Is your baby running a fever? You may want to open up that diaper and take a sniff…
The next time your baby spikes a fever out of the blue, you may want to give her diaper a whiff to check for any unusual or pungent odors. Why the sniff test? According to a study from researchers in Canada, malodorous (aka smelly) urine combined with a fever may be a sign that a child has developed a urinary tract infection (UTI).
In the study, researchers in Montreal surveyed parents of 331 children between the ages of 1 and 36 months of age who had brought their child to a local ER because the child had a fever. While waiting to be seen, parents completed a health questionnaire, including two questions about whether their child's urine smelled stronger than normal or somehow unusual. When the results were tallied, almost 60 percent of kids whose parents reported smelly urine tested positive for a UTI. Among children whose parents indicated nothing unusual about their child's urine scent, 32 percent had a UTI.
"If the child has fever and at the same time his urine smells stronger than usual, the risk of having a urine infection is a little bit increased compared to a child not having smelly urine," Dr. Marie Gauthier, a pediatrician at Sainte-Justine University Hospital Center in Montreal and the study's lead author, tells NPR News.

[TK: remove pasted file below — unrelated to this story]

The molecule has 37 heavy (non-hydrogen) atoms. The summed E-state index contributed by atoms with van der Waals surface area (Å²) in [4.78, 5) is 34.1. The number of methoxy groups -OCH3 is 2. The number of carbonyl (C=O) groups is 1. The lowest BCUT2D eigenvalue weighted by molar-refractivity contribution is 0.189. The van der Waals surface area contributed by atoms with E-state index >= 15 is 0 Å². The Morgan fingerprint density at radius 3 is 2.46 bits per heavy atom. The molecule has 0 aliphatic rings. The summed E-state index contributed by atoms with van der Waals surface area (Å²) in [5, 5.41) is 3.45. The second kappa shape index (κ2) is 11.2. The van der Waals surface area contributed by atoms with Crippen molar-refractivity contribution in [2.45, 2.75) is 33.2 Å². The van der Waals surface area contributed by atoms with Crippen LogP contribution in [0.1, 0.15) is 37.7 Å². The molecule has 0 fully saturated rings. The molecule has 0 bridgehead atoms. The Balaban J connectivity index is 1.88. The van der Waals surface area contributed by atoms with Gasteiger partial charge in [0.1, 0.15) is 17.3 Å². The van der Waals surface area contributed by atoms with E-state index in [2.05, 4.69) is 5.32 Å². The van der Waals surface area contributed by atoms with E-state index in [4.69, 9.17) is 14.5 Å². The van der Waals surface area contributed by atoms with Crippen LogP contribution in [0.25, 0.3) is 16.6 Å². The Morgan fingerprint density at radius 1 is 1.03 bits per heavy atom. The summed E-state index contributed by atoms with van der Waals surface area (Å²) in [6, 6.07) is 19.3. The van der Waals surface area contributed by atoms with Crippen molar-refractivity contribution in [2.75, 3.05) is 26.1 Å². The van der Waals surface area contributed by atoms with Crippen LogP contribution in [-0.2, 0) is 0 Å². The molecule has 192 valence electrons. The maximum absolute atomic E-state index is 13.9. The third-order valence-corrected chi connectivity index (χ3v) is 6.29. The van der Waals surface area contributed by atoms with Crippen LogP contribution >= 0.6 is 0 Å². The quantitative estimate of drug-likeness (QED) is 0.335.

Dr. Gauthier says that foul-smelling urine when a child has a UTI is the result of ammonia produced by bacteria. By the time the smell is noticed, it may mean that bacteria have entered the urinary tract and multiplied to the point of causing an infection.
Other symptoms of UTI in children can include fever, loss of appetite, nausea, vomiting, and diarrhea, or just not seeming healthy without signs of a runny nose or other obvious cause for discomfort. A child's pediatrician can easily for a UTI with a urinalysis. Like other bacterial infections, UTIs in infants and young children are typically with treated with antibiotics.
Got a smelly diaper on your hands, but not sure it's a UTI? Many other things can make urine stronger smelling than normal, including diet, the time of day at which the smell test is conducted, and how well hydrated a child is. It's also true that smell is a very subjective thing—what is unusual or offensive to one parent's nose might not be to another. To put your mind at ease, when in doubt, ask your doc about this—even if it is just to get a second opinion on what's behind your baby's stinky diaper.